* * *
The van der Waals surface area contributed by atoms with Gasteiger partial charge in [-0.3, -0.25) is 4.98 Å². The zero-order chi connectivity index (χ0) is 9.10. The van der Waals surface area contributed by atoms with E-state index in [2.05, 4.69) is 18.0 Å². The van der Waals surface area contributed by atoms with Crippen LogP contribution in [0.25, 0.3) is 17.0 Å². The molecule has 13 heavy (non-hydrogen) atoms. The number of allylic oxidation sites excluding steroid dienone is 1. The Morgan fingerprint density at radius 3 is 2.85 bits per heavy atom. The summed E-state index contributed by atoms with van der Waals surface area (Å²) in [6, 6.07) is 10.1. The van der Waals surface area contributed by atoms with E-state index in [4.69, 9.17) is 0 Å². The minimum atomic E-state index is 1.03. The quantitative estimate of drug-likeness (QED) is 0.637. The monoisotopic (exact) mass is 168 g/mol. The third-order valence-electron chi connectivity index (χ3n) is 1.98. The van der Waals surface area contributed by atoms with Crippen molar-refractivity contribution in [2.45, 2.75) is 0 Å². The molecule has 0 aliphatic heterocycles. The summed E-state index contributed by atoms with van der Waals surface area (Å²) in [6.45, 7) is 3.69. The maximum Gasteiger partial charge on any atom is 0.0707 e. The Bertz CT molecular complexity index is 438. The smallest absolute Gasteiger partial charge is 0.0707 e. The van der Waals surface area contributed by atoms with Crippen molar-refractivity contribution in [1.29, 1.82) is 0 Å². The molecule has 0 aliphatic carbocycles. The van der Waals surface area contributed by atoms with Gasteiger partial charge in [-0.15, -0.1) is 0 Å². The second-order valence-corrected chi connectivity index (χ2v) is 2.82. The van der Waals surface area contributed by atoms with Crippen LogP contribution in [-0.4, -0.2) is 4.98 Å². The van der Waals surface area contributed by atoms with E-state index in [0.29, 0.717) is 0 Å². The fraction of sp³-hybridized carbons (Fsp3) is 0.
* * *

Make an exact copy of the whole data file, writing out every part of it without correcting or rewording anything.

The van der Waals surface area contributed by atoms with Gasteiger partial charge in [-0.3, -0.25) is 4.98 Å². The zero-order chi connectivity index (χ0) is 9.10. The van der Waals surface area contributed by atoms with E-state index in [2.05, 4.69) is 18.0 Å². The van der Waals surface area contributed by atoms with Crippen LogP contribution in [0.25, 0.3) is 17.0 Å². The molecule has 13 heavy (non-hydrogen) atoms. The number of allylic oxidation sites excluding steroid dienone is 1. The Morgan fingerprint density at radius 3 is 2.85 bits per heavy atom. The summed E-state index contributed by atoms with van der Waals surface area (Å²) in [6, 6.07) is 10.1. The van der Waals surface area contributed by atoms with E-state index in [4.69, 9.17) is 0 Å². The minimum atomic E-state index is 1.03. The quantitative estimate of drug-likeness (QED) is 0.637. The monoisotopic (exact) mass is 168 g/mol. The third-order valence-electron chi connectivity index (χ3n) is 1.98. The van der Waals surface area contributed by atoms with Crippen molar-refractivity contribution in [2.45, 2.75) is 0 Å². The molecule has 0 aliphatic heterocycles. The summed E-state index contributed by atoms with van der Waals surface area (Å²) in [6.45, 7) is 3.69. The maximum Gasteiger partial charge on any atom is 0.0707 e. The Bertz CT molecular complexity index is 438. The smallest absolute Gasteiger partial charge is 0.0707 e. The van der Waals surface area contributed by atoms with Crippen molar-refractivity contribution in [1.29, 1.82) is 0 Å². The molecule has 0 aliphatic carbocycles. The van der Waals surface area contributed by atoms with Gasteiger partial charge in [-0.15, -0.1) is 0 Å². The second-order valence-corrected chi connectivity index (χ2v) is 2.82. The van der Waals surface area contributed by atoms with Crippen LogP contribution in [-0.4, -0.2) is 4.98 Å². The van der Waals surface area contributed by atoms with E-state index in [0.29, 0.717) is 0 Å². The fraction of sp³-hybridized carbons (Fsp3) is 0.